A gun-owner group warned in a letter on Tuesday that language in the act could even tread into Second Amendment rights.
The legislation, led by Sen. Elizabeth Warren (D-Mass.), would create a new category of hearing aids that would be available over the counter. They’re expected to be cheaper than current hearing aids. This sounds good on its face, but the concerns about the act are two-fold: it’s likely to draw people away from proper screenings with health professionals, resulting in poorer health outcomes, and it would create more regulations for PSAPs while preempting state laws.
All devices now sold as hearing aids in the United States are regulated by the Food and Drug Administration and require a doctor’s prescription. Just a few companies sell them and they often cost thousands of dollars, uncovered by insurance. The barrier to entry for consumers led to the growth of PSAPs, which can’t be marketed as hearing aids but are often just as effective for those who don’t suffer severe hearing loss.
Warren’s act tasks the Department of Health and Human Services secretary with redefining PSAPs, likely shifting many of them into the newly created and more heavily regulated over-the-counter hearing aid category.
A letter from a coalition of free-market oriented groups to U.S. Sen. Lamar Alexander (R-Tenn.) chairman of the Senate Health, Education, Labor and Pensions Committee, which signed off on the legislation last week, called the act “a solution in search of a problem that does not exist.”
The House Energy and Commerce Committee is expected to take up the issue Thursday. “It is unfortunate that government regulators and big, rent-seeking corporations are the real beneficiaries of the bill. Consumers are the losers,” the coalition wrote.
Springfield, Virginia-based Gun Owners of America sent a letter to members of the House Energy and Commerce Committee, warning the act could impact a variety of PSAPs that are marketed as hunting aids and intended to help hunters detect the presence of game.
“There’s a pretty good chance that these hunting devices would fall within Warren’s definition of ‘over-the-counter hearing aid,’” wrote Erich Pratt, executive director of the group, “which would mean that a new federal bureaucracy would be in charge of regulating hunting. Were Warren less of an enemy of the Second Amendment, we might give more credibility to the argument that we were protected by the ‘perceived … hearing impairment’ language of the Warren bill. But she isn’t. So we don’t.”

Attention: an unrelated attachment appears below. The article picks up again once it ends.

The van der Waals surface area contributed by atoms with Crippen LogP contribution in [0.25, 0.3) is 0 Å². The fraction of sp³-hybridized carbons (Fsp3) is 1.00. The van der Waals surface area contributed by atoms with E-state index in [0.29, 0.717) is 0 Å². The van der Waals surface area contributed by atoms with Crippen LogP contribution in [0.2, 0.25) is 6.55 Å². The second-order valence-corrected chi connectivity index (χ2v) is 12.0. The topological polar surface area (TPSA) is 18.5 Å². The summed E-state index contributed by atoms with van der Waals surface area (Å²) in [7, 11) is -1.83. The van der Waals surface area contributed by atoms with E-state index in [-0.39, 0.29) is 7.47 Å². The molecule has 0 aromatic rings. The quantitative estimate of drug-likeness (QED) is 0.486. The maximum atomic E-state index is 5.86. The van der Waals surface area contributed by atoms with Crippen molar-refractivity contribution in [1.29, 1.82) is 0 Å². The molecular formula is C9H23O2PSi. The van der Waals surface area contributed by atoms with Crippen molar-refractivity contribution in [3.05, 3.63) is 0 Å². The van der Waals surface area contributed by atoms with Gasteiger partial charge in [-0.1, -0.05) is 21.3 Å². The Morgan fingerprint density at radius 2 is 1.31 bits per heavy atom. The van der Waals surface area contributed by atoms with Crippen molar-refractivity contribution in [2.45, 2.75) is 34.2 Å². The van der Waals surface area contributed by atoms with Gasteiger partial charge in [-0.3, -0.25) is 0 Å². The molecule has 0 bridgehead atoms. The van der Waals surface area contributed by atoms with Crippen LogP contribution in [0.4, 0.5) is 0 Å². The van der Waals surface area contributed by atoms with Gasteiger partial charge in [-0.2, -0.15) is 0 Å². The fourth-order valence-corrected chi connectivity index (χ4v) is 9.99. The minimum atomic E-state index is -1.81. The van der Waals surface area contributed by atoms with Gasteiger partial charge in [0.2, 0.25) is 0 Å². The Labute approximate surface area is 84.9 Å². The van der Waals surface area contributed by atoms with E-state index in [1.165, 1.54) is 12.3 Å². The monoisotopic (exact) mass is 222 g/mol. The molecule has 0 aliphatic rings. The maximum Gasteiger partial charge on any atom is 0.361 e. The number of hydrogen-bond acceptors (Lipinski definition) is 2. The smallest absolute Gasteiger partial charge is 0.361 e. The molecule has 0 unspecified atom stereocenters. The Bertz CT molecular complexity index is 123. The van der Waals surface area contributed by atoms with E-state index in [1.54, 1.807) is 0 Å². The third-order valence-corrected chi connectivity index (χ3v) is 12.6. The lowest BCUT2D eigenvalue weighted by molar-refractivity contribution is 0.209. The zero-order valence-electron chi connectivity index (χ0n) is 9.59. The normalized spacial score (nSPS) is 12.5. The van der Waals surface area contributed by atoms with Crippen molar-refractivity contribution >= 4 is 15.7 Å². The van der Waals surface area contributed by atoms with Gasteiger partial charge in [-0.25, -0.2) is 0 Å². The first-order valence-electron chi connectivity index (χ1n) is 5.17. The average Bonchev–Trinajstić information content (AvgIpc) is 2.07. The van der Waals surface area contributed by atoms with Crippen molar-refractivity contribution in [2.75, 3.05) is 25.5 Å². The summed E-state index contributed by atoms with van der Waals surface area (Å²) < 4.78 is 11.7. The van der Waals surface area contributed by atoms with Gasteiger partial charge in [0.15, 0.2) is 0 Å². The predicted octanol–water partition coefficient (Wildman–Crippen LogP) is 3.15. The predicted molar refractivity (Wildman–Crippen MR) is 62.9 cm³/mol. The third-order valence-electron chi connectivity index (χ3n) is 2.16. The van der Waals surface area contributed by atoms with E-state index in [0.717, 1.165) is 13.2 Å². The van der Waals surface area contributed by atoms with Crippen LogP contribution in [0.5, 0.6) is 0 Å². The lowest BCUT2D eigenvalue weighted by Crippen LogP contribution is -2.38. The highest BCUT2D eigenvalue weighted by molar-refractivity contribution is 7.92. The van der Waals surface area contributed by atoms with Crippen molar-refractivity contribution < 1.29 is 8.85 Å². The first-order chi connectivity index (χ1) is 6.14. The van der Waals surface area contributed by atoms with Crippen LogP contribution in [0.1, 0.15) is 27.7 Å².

The group asked the committee to remove the language from the bill or put the legislation on hold.
Previously, the free-market coalition said some of the larger companies that produce PSAPs believe they could make more money by selling them as a product on a level with hearing aids, marketing them as such and raising prices. The coalition noted that speaker-maker Bose sells a high-end PSAP called HearPhones, which retails for $500, and is headquartered in Warren’s home state of Massachusetts.
Reason pointed out last week that Bose has spent about $50,000 to lobby for Warren’s act this year, and an additional $100,000 lobbying on “issues related to the FDA” in 2016.
Noah Kraft, CEO and co-founder of Doppler Labs, told TechCrunch his company was working with members of Congress on the legislation. Doppler Labs also makes a high-end PSAP called Here One, which costs $300. The company admitted the legislation would help open up new markets for it.
But even taking the non-cynical view that PSAP manufacturers simply seek the new regulations to put their products on a level playing field with traditional hearing aids creates another concern—taking doctors out of the auditory health equation. Opponents of the bill warn that would leave patients uninformed and undertreated.
The AARP cited a study that found that hearing aids and current over-the-counter options were equally effective for those with mild-to moderate-hearing loss. The biggest difference in user satisfaction was the help of a trained audiologist, who would assist with a proper fitting. But the new legislation would push more people away from, rather than toward, using audiologists.
Many experts within the hearing industry warn that the creation of a category of over-the-counter hearing aids could lead to poorer health outcomes. They warn that consumers who pass on a hearing assessment from an expert could run the risk of not discovering underlying medical conditions.
The Hearing Industries Association released a report on the issue stating that “failure to adequately address hearing loss can have profound negative consequences including an increase in dementia risk.”
Even groups that support the measure, such as the Hearing Loss Association of America, hint at the drawbacks of the regulation by warning people not to forgo doctor visits. “Access to technology or hearing aids by consumers is not a substitute for following good health care practices,” the HLAA said in a press release.